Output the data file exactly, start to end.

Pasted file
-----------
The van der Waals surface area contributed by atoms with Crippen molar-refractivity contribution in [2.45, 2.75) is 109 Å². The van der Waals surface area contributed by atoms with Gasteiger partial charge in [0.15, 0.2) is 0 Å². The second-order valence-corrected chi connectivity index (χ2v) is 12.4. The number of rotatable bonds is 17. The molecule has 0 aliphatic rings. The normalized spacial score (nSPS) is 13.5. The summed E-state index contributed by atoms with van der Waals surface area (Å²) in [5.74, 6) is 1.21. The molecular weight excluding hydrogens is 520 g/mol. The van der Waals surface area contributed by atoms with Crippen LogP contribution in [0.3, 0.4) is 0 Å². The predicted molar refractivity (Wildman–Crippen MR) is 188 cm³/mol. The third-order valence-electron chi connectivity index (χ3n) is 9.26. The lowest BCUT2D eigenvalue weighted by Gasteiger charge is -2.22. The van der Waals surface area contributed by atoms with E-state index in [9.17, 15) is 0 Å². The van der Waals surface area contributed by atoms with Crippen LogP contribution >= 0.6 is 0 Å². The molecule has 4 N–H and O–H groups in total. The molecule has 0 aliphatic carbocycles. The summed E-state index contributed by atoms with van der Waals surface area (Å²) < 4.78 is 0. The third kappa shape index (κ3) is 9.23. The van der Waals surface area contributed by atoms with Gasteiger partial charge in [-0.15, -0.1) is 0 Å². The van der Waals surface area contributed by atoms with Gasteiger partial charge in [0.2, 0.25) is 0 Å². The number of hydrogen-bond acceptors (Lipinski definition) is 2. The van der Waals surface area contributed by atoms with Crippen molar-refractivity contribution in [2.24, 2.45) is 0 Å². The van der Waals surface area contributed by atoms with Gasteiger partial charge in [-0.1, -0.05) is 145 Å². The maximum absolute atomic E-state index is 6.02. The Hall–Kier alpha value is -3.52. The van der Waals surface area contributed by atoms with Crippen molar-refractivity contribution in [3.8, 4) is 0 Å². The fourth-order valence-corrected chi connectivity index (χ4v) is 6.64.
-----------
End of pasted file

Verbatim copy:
The van der Waals surface area contributed by atoms with Crippen molar-refractivity contribution in [2.45, 2.75) is 109 Å². The van der Waals surface area contributed by atoms with Gasteiger partial charge in [0.15, 0.2) is 0 Å². The second-order valence-corrected chi connectivity index (χ2v) is 12.4. The number of rotatable bonds is 17. The molecule has 0 aliphatic rings. The normalized spacial score (nSPS) is 13.5. The summed E-state index contributed by atoms with van der Waals surface area (Å²) in [5.74, 6) is 1.21. The molecular weight excluding hydrogens is 520 g/mol. The van der Waals surface area contributed by atoms with Crippen LogP contribution in [0.3, 0.4) is 0 Å². The predicted molar refractivity (Wildman–Crippen MR) is 188 cm³/mol. The third-order valence-electron chi connectivity index (χ3n) is 9.26. The lowest BCUT2D eigenvalue weighted by Gasteiger charge is -2.22. The van der Waals surface area contributed by atoms with E-state index in [9.17, 15) is 0 Å². The van der Waals surface area contributed by atoms with Crippen LogP contribution >= 0.6 is 0 Å². The molecule has 4 N–H and O–H groups in total. The molecule has 0 aliphatic carbocycles. The summed E-state index contributed by atoms with van der Waals surface area (Å²) < 4.78 is 0. The third kappa shape index (κ3) is 9.23. The van der Waals surface area contributed by atoms with Gasteiger partial charge in [-0.15, -0.1) is 0 Å². The van der Waals surface area contributed by atoms with Gasteiger partial charge in [0.2, 0.25) is 0 Å². The number of hydrogen-bond acceptors (Lipinski definition) is 2. The van der Waals surface area contributed by atoms with Crippen molar-refractivity contribution in [2.24, 2.45) is 0 Å². The van der Waals surface area contributed by atoms with Gasteiger partial charge in [-0.1, -0.05) is 145 Å². The maximum absolute atomic E-state index is 6.02. The Hall–Kier alpha value is -3.52. The van der Waals surface area contributed by atoms with Crippen molar-refractivity contribution in [3.8, 4) is 0 Å². The fourth-order valence-corrected chi connectivity index (χ4v) is 6.64.